Gov. Brown and other gas tax proponents often claim they need to raise taxes again because transportation is a “top priority” for them. However, Gov. Brown and other gas tax proponents, by claiming a tax hike is needed, are actually admitting that transpiration needs are their last priority. Were that not the case, they would not have funded everything else in the budget first.
ATR will be educating your constituents and all California taxpayers as to how lawmakers in Sacramento vote on this and other important fiscal and economic matters throughout the legislative session. Please look to ATR to as a resource on tax, budget, and other policy matters pending before you. If you have any questions, please contact Patrick Gleason, ATR’s director of state affairs, at (202) 785-0266 or email@example.com.
Grover G. Norquist
Americans for Tax Reform"
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Johnson Introduces Bill Urging Obamacare Repeal
Michigan State Representative Steven Johnson (R) recently introduced House Resolution 13, a state resolution calling on Congress to begin the process of repealing Obamacare.
HR 13 has been referred to the House Committee on Health Policy. By approving HR 13, Michigan would send an important message to Washington to repeal Obamacare, along with the 20 tax increases included within.
“I applaud Rep. Johnson for his leadership on this important issue,” said Grover Norquist, president of Americans for Tax Reform. “Big government local politicians like New York City Mayor Bill de Blasio frequently tell Congress what they would like them to do. As such, it’s important for pro-taxpayer state legislators to also make their voice heard in Washington, which Michigan can do by passing Rep. Johnson’s resolution.”
Other states are expected to introduce similar resolutions in the coming weeks urging Congress to repeal and replace Obamacare. As Congress tends to this issue over the coming weeks, Americans for Tax Reform encourages all states to follow Michigan’s lead in sending this important message to Washington.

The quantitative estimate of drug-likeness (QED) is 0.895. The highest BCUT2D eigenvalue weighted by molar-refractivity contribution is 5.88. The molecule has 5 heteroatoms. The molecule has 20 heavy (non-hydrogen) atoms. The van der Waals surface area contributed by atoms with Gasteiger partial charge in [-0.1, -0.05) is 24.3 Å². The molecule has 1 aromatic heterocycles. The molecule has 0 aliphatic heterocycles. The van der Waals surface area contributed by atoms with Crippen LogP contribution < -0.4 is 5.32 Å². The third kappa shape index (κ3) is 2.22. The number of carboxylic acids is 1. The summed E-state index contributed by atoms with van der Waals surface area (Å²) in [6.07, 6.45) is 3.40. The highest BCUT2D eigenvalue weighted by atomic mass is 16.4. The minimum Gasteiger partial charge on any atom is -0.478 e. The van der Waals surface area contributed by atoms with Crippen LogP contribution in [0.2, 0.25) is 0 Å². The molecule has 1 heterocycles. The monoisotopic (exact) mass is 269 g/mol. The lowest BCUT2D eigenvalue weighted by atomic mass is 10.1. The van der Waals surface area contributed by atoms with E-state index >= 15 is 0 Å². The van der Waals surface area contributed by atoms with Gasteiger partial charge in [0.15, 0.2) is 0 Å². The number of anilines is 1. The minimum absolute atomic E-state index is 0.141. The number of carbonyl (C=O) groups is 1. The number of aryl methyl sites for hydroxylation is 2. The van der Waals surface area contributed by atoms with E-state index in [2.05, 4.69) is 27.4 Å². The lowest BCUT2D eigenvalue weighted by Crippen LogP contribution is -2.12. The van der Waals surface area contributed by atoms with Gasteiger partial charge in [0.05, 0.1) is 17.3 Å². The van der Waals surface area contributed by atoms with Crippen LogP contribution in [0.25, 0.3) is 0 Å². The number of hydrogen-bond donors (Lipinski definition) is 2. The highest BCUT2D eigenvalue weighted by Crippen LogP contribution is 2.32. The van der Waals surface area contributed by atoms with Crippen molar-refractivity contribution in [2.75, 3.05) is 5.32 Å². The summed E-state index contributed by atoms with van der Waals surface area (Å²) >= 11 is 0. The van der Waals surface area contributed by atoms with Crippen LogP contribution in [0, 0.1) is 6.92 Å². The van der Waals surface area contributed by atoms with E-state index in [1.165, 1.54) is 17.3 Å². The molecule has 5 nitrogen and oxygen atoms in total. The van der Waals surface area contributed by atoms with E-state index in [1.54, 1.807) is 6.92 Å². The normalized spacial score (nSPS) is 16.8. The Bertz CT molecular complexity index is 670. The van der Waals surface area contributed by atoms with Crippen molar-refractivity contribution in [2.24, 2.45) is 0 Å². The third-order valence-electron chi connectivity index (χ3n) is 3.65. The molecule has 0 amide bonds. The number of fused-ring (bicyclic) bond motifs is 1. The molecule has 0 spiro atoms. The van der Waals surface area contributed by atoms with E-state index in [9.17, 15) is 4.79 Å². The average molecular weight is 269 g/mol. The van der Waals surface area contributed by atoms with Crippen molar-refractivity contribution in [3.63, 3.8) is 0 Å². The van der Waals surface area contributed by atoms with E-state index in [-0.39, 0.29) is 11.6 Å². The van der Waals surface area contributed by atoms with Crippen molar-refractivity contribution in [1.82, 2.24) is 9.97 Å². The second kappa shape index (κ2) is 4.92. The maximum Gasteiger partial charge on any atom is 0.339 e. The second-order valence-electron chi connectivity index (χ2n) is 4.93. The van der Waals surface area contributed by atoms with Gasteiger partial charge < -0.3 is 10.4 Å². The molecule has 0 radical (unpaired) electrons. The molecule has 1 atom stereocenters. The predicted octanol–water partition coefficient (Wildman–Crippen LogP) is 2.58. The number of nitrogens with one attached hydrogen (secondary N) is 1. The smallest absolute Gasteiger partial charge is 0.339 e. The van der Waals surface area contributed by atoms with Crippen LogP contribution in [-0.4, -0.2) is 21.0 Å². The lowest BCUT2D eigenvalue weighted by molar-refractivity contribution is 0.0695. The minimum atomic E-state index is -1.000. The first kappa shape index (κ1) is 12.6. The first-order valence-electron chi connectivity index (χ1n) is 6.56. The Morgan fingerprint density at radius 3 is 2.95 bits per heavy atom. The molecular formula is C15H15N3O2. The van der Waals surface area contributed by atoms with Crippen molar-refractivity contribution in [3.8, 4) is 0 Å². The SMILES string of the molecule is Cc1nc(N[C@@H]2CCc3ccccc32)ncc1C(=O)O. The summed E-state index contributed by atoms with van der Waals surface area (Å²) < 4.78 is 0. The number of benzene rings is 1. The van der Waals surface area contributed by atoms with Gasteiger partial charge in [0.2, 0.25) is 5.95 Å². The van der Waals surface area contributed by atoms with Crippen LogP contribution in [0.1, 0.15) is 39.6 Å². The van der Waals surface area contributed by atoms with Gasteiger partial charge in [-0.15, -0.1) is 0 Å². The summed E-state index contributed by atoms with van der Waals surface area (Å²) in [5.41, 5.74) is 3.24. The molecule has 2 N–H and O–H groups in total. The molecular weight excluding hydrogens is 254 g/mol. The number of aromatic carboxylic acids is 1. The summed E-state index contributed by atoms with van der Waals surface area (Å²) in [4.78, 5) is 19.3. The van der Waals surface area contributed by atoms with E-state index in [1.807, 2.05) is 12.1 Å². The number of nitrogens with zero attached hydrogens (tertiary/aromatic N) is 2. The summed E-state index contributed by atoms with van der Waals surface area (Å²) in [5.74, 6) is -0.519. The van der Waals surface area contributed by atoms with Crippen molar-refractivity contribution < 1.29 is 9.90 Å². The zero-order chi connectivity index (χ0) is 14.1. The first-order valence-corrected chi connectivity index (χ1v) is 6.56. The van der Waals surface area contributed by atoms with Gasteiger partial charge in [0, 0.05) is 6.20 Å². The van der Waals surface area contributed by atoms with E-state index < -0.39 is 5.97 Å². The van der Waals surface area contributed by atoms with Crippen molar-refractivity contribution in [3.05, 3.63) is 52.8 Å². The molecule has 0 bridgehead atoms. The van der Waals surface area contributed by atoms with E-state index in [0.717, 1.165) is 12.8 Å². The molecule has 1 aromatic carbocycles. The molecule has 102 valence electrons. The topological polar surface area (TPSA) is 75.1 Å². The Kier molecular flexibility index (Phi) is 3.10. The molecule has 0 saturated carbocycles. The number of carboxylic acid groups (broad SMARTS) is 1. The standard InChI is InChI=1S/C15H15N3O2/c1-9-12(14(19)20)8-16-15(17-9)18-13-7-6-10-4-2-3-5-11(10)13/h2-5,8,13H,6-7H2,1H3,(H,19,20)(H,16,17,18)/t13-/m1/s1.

Click here for a list of all 20 tax increases included in Obamacare.
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Government Continues its Path of Wasteful Spending
As 2016 finally comes to a close, it’s time to review how the Federal government continues to squander taxpayer dollars on various initiatives and programs. Unfortunately for the average American, the list of government waste is long and packed with numerous examples of needless spending projects.
Let’s look at one glaring example.
As Senator James Lankford (R-OK) demonstrates in his annual report “Federal Fumbles,” the NEH, NEA, and the Institute of Museum and Library Services came together to spend an irresponsible $495,000 on an exhibit titled, “A Sense of Beauty: Medieval Art and the Five Senses” earlier this year. This showcase was planned to include “130 works of art focusing on the senses created from the 12th to 16th centuries”, as it sought to provide attendees with a unique sensory glimpse into the medieval era.
Not only has this exhibit failed to open promptly (it was planned for fall of this year), there exists an entirely separate 85-day exhibition relating to the same topic that will feature before 2016 is over.
This is a perfect example of wasteful spending for a number of reasons.
To start, Congress has a huge overspending problem to focus on and taxpayer dollars should not be funding such a frivolous project that will have a minimal impact on their daily lives. Secondly, generating private donations to pay for it shouldn’t be a difficult feat to accomplish if there’s enough public interest. Lastly, even if this kind of spending could be justified, having three different agencies splashing taxpayer dollars on the exhibit would be extraordinarily wasteful; especially when one agency doing so would suffice.
Funding the arts may be an important element of the American tradition; but, when faced with an impending budgetary crisis that endangers the wellbeing of future Americans, funding an exhibit that highlights the smells of a historical period hundreds of years in the past should most certainly not be a priority of the Federal government. Although the cost of the program only totals to $495,000, this is just one of many different spending projects that will cumulatively seek to waste millions (or billions) of hard-working Americans’ tax dollars.
President-Elect Donald Trump claimed on the campaign trail that he seeks to curtail the “…tremendous waste, fraud, and abuse” that is present within government. Given the ever-increasing list of wasteful government programs that are enacted each year, this is hopefully not an empty promise.